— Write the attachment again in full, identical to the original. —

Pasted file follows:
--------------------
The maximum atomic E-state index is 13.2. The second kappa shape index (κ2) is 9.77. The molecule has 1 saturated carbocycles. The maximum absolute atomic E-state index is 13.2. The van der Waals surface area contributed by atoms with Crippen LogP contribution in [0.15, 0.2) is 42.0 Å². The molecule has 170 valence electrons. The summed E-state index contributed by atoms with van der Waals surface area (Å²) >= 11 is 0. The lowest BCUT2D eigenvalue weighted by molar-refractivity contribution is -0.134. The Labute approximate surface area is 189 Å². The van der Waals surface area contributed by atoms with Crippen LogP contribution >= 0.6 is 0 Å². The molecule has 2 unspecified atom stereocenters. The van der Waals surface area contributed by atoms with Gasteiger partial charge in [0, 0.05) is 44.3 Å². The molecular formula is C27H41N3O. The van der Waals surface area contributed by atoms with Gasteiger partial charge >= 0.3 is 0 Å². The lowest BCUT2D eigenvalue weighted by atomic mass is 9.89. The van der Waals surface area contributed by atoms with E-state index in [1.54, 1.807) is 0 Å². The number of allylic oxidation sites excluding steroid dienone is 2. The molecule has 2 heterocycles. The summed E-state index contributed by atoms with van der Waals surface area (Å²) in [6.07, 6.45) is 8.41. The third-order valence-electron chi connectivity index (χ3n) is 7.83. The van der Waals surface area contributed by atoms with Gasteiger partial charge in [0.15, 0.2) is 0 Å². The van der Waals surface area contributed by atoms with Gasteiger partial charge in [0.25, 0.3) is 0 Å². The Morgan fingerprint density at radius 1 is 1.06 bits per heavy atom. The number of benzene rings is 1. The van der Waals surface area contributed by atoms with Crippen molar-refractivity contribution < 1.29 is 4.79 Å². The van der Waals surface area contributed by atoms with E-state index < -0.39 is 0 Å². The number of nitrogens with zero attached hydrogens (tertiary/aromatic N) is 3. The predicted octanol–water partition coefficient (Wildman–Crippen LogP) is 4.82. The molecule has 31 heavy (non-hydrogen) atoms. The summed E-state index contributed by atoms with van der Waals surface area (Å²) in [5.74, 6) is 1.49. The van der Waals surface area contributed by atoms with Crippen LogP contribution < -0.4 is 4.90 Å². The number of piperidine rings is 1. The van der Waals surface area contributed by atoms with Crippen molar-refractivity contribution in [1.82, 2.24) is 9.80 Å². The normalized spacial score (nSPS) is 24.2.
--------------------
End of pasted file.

The maximum atomic E-state index is 13.2. The second kappa shape index (κ2) is 9.77. The molecule has 1 saturated carbocycles. The maximum absolute atomic E-state index is 13.2. The van der Waals surface area contributed by atoms with Crippen LogP contribution in [0.15, 0.2) is 42.0 Å². The molecule has 170 valence electrons. The summed E-state index contributed by atoms with van der Waals surface area (Å²) >= 11 is 0. The lowest BCUT2D eigenvalue weighted by molar-refractivity contribution is -0.134. The Labute approximate surface area is 189 Å². The van der Waals surface area contributed by atoms with Crippen LogP contribution >= 0.6 is 0 Å². The molecule has 2 unspecified atom stereocenters. The van der Waals surface area contributed by atoms with Gasteiger partial charge in [0, 0.05) is 44.3 Å². The molecular formula is C27H41N3O. The van der Waals surface area contributed by atoms with Gasteiger partial charge >= 0.3 is 0 Å². The lowest BCUT2D eigenvalue weighted by atomic mass is 9.89. The van der Waals surface area contributed by atoms with E-state index in [1.54, 1.807) is 0 Å². The number of allylic oxidation sites excluding steroid dienone is 2. The molecule has 2 heterocycles. The summed E-state index contributed by atoms with van der Waals surface area (Å²) in [6.07, 6.45) is 8.41. The third-order valence-electron chi connectivity index (χ3n) is 7.83. The van der Waals surface area contributed by atoms with Gasteiger partial charge in [0.15, 0.2) is 0 Å². The van der Waals surface area contributed by atoms with Gasteiger partial charge in [0.25, 0.3) is 0 Å². The Morgan fingerprint density at radius 1 is 1.06 bits per heavy atom. The number of benzene rings is 1. The van der Waals surface area contributed by atoms with Crippen molar-refractivity contribution < 1.29 is 4.79 Å². The van der Waals surface area contributed by atoms with E-state index < -0.39 is 0 Å². The number of nitrogens with zero attached hydrogens (tertiary/aromatic N) is 3. The predicted octanol–water partition coefficient (Wildman–Crippen LogP) is 4.82. The molecule has 31 heavy (non-hydrogen) atoms. The summed E-state index contributed by atoms with van der Waals surface area (Å²) in [5.74, 6) is 1.49. The van der Waals surface area contributed by atoms with Crippen LogP contribution < -0.4 is 4.90 Å². The number of piperidine rings is 1. The van der Waals surface area contributed by atoms with Crippen molar-refractivity contribution in [1.82, 2.24) is 9.80 Å². The normalized spacial score (nSPS) is 24.2.